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KTRACE(2) System Calls Manual KTRACE(2)

ktraceprocess tracing

#include <sys/types.h>
#include <sys/ktrace.h>

ktrace(const char *tracefile, int ops, int trpoints, pid_t pid);

The () function enables or disables tracing of one or more processes. Users may only trace their own processes. Only the superuser can trace setuid or setgid programs. This function is only available on kernels compiled with the KTRACE option.

tracefile gives the pathname of the file to be used for tracing. The file must exist, be writable by the calling process, and not be a symbolic link. If tracing points are being disabled (see KTROP_CLEAR below), tracefile must be NULL.

Trace records are always appended to the file, ignoring the file offset, so the caller will usually want to truncate the file before calling these functions.

The ops parameter specifies the requested ktrace operation. The defined operations are:

Enable trace points specified in trpoints.
Disable trace points specified in trpoints.
Stop all tracing to the trace file.
The tracing change should apply to the specified process and all its current children.

The trpoints parameter specifies the trace points of interest. The defined trace points are:

Trace system calls.
Trace return values from system calls.
Trace name lookup operations.
Trace all I/O (note that this option can generate much output).
Trace posted signals.
Trace various structs.
Trace user data coming from utrace(2) calls.
Trace argument vector in execve(2) calls.
Trace environment vector in execve(2) calls.
Trace violations of pledge(2) restrictions.
Inherit tracing to future children.

The pid parameter refers to a process ID. If it is negative, it refers to a process group ID.

Each tracing event outputs a record composed of a generic header followed by a trace point specific structure. The generic header is:

struct ktr_header {
	uint		ktr_type;		/* trace record type */
	pid_t		ktr_pid;		/* process id */
	pid_t		ktr_tid;		/* thread id */
	struct timespec	ktr_time;		/* timestamp */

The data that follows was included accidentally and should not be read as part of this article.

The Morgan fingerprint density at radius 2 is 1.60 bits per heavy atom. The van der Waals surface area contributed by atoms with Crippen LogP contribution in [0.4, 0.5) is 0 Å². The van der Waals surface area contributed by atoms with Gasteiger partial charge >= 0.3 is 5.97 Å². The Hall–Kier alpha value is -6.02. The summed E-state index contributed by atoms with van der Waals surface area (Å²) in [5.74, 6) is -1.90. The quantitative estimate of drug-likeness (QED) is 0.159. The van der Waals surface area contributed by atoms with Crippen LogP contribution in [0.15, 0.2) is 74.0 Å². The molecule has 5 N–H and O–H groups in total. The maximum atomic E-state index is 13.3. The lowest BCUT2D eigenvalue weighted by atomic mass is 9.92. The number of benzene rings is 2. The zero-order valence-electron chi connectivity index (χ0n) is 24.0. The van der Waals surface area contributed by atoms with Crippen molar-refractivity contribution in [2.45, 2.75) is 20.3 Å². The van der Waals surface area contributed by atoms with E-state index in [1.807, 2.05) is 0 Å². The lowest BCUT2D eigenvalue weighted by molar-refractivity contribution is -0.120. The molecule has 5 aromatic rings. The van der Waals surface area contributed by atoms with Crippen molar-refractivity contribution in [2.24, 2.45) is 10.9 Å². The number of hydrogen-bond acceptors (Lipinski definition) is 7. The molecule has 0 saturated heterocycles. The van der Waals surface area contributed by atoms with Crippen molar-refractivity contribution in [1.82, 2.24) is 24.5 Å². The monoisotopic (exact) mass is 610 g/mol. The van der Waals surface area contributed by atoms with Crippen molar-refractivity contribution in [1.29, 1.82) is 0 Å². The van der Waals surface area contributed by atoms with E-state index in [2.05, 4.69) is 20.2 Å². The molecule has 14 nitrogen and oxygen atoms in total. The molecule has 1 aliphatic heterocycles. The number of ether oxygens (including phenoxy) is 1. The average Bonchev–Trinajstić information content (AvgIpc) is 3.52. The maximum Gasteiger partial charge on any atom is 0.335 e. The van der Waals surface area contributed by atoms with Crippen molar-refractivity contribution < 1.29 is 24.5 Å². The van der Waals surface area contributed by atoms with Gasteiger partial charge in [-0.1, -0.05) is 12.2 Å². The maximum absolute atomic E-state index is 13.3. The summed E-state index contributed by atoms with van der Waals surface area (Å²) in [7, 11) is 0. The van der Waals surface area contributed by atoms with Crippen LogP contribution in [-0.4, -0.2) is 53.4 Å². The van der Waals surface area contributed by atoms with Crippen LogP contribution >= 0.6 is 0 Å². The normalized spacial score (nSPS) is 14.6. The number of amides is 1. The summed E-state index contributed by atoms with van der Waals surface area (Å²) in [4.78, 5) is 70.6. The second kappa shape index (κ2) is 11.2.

char		ktr_comm[MAXCOMLEN+1];	/* command name */
	size_t		ktr_len;		/* length of buf */

The ktr_len field specifies the length of the ktr_type data that follows this header. The ktr_pid, ktr_tid, and ktr_comm fields specify the process, thread, and command generating the record. The ktr_time field gives the time (with nanosecond resolution) that the record was generated.

The generic header is followed by ktr_len bytes of a ktr_type record. The type specific records are defined in the <sys/ktrace.h> include file.

Upon successful completion, the value 0 is returned; otherwise the value -1 is returned and the global variable errno is set to indicate the error.

ktrace() will fail if:

No trace points were selected.
The tracing process is not the superuser and either its effective user ID does not match the real user ID of the receiving process, its effective group ID does not match the real group ID of the receiving process, the receiving process is currently being traced by the superuser, or the receiving process has changed its UIDs or GIDs. When tracing multiple processes, this error is returned if none of the targeted processes could be traced. When clearing a trace file with KTROP_CLEARFILE, this error is returned if it could not stop tracing any of the processes tracing to the file.
No process can be found corresponding to that specified by pid.
The named file is a device or FIFO.
An I/O error occurred while reading from or writing to the file system.

Additionally, ktrace() will fail if:

A component of the path prefix is not a directory.
A component of a pathname exceeded NAME_MAX characters, or an entire pathname (including the terminating NUL) exceeded PATH_MAX bytes.
The named tracefile does not exist.
Search permission is denied for a component of the path prefix or the path refers to a symbolic link.
Too many symbolic links were encountered in translating the pathname.
tracefile points outside the process's allocated address space.

kdump(1), ktrace(1), utrace(2)

A ktrace() function call first appeared in 4.3BSD-Reno.

February 23, 2023 OpenBSD-current